Are you looking to reveal and validate the molecular mechanisms of DNA-binding proteins?

Getting direct, indisputable proof is possible now

You only need to look at your molecules in real time, one by one.

Capture molecular interactions

Enabling breakthrough discoveries

The C-Trap® is a dynamic single-molecule microscope that allows to visualize the dynamics of individual proteins. Its unique Nobel Prize winning technology allows – within the same experiment – to:

  • Obtain direct evidence of how the molecular mechanisms and dynamic processes of proteins on DNA work.
  • Observe the stepwise assembly of the biological complex.
  • Modulate the molecular system to test the model under different conditions.

This dynamic single-molecule technology is rapidly evolving as a mainstream approach in research for the study of DNA-binding proteins, molecular motor activity, protein folding, and protein droplets. Our systems are currently in use by core facilities molecular and structural biologists, biochemists, and biophysicists across the globe, including Stanford, JHU, Tsinghua University, and NIH. If you would like to get some inspiration from this technology, check out the following recent papers:

By using the C-Trap, >70% of papers are published in high impact factor journals.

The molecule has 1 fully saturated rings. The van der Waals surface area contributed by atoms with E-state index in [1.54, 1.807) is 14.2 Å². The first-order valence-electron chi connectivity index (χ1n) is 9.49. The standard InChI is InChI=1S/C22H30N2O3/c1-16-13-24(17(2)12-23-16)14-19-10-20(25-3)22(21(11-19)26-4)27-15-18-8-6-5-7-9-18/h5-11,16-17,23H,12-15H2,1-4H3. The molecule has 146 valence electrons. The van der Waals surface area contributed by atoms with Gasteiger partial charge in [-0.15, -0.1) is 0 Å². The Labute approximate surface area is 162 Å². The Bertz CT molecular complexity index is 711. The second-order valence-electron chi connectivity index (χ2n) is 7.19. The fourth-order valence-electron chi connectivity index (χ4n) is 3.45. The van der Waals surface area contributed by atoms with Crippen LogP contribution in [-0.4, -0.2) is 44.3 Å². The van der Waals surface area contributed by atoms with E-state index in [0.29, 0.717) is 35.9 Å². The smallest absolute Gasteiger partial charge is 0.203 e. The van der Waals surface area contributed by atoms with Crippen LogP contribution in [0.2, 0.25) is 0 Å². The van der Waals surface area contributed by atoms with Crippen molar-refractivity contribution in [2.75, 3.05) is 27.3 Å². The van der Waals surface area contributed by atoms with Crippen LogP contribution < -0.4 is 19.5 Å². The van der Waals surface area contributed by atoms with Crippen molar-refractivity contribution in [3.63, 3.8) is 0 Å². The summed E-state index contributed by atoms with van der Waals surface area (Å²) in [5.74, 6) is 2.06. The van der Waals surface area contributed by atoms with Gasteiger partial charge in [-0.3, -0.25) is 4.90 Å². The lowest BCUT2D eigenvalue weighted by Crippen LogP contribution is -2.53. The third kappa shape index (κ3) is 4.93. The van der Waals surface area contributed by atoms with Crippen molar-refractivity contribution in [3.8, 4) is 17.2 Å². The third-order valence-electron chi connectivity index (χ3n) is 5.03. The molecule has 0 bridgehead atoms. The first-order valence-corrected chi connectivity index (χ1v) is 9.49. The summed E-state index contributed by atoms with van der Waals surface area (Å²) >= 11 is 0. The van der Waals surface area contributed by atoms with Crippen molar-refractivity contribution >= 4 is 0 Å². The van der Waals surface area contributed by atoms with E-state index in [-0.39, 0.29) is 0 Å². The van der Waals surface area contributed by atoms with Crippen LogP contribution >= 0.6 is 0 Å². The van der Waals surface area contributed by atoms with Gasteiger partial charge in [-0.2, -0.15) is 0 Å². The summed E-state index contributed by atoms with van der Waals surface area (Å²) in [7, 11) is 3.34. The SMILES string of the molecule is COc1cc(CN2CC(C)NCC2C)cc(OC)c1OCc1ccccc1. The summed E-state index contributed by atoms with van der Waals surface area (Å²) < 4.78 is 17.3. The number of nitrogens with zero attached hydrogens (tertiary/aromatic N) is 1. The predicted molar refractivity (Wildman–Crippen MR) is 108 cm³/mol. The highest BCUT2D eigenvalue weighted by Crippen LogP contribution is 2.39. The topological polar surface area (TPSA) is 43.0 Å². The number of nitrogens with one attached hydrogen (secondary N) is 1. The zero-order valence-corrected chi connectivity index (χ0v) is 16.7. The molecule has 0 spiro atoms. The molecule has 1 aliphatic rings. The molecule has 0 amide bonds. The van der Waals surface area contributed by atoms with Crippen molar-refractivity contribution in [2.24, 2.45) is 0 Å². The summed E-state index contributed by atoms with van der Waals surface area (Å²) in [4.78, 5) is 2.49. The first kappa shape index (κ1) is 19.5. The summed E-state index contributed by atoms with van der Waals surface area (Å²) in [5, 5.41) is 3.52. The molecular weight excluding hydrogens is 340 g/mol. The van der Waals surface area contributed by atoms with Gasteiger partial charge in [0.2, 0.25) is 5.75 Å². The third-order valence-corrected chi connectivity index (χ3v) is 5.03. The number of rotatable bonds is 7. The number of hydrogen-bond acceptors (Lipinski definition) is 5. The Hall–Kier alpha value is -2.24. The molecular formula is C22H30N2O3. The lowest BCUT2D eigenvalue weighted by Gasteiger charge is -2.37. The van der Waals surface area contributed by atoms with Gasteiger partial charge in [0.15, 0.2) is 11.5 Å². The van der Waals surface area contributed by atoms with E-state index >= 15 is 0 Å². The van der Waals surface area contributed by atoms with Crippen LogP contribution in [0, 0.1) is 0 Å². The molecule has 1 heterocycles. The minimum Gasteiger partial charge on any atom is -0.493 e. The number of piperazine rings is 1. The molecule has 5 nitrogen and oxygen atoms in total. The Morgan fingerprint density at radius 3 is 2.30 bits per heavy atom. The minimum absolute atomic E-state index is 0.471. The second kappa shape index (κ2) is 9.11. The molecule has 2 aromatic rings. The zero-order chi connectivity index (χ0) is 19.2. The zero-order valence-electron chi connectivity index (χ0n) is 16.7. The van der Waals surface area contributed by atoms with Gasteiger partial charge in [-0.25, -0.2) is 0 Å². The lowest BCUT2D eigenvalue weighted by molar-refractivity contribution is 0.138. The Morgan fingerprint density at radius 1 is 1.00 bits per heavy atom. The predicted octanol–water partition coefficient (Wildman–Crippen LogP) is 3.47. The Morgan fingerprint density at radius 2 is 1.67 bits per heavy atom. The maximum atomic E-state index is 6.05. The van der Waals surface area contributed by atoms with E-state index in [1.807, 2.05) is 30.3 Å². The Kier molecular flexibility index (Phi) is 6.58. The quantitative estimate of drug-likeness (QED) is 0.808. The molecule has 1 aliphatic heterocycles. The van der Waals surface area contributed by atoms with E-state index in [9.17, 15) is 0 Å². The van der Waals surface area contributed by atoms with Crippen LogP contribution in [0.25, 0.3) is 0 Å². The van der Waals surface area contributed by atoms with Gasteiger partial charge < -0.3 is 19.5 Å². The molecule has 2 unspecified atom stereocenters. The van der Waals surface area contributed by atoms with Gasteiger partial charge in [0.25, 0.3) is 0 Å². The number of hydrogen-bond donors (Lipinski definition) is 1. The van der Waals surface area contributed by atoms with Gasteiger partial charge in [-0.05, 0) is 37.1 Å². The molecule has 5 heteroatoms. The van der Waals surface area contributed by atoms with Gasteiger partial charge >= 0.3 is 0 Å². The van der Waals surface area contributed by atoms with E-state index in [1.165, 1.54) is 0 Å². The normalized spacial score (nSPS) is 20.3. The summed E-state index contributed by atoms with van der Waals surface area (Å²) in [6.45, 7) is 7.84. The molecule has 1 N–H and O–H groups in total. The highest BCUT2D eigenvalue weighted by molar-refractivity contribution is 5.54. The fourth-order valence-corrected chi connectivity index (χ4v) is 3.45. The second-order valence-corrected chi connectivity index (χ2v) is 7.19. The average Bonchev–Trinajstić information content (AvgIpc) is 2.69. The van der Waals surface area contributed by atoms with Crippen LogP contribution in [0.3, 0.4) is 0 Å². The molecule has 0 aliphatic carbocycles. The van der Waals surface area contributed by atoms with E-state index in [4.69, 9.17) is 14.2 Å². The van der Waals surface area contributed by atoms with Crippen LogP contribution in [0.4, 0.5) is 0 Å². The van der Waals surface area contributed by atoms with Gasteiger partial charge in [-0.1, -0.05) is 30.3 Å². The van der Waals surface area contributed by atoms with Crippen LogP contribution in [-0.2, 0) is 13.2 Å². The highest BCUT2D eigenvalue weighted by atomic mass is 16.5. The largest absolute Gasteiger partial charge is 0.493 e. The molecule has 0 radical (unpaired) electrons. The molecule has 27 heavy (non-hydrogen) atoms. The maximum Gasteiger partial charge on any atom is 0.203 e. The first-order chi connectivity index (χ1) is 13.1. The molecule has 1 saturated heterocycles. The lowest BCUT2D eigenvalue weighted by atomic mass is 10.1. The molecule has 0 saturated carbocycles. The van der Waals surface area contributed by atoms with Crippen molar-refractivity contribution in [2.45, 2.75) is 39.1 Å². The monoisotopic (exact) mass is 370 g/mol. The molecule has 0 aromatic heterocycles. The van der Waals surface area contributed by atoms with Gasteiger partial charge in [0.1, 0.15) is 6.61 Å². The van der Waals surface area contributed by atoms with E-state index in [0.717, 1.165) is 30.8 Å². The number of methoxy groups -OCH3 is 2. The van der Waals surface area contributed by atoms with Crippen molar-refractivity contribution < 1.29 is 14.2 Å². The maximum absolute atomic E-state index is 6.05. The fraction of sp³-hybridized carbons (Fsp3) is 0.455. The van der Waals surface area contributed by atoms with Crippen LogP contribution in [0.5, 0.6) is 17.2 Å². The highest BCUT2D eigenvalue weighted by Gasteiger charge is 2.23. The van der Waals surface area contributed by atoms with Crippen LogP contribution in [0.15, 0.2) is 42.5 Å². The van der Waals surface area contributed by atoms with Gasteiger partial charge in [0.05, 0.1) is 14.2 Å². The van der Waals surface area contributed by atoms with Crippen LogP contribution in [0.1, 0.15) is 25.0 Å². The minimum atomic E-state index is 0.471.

Curious to understand how this can be applied to your research?

Download our webinar

Title: Dynamic Single-Molecule Approach to Directly Visualize the Molecular Mechanisms of DNA-Binding Proteins

Abstract: Studying DNA-binding proteins and validating the molecular mechanism of DNA processes often requires direct functional evidence. Here, we present the C-Trap: a new microscope that allows researchers to directly visualize the dynamics and assembly of the biological complex under different conditions – all at the single-molecule level, providing direct proof of the biological mechanism. We will showcase these functionalities with an example that directly visualizes the dynamical behavior of a helicase, how it activates at the replication fork, and how the replisome is assembled.

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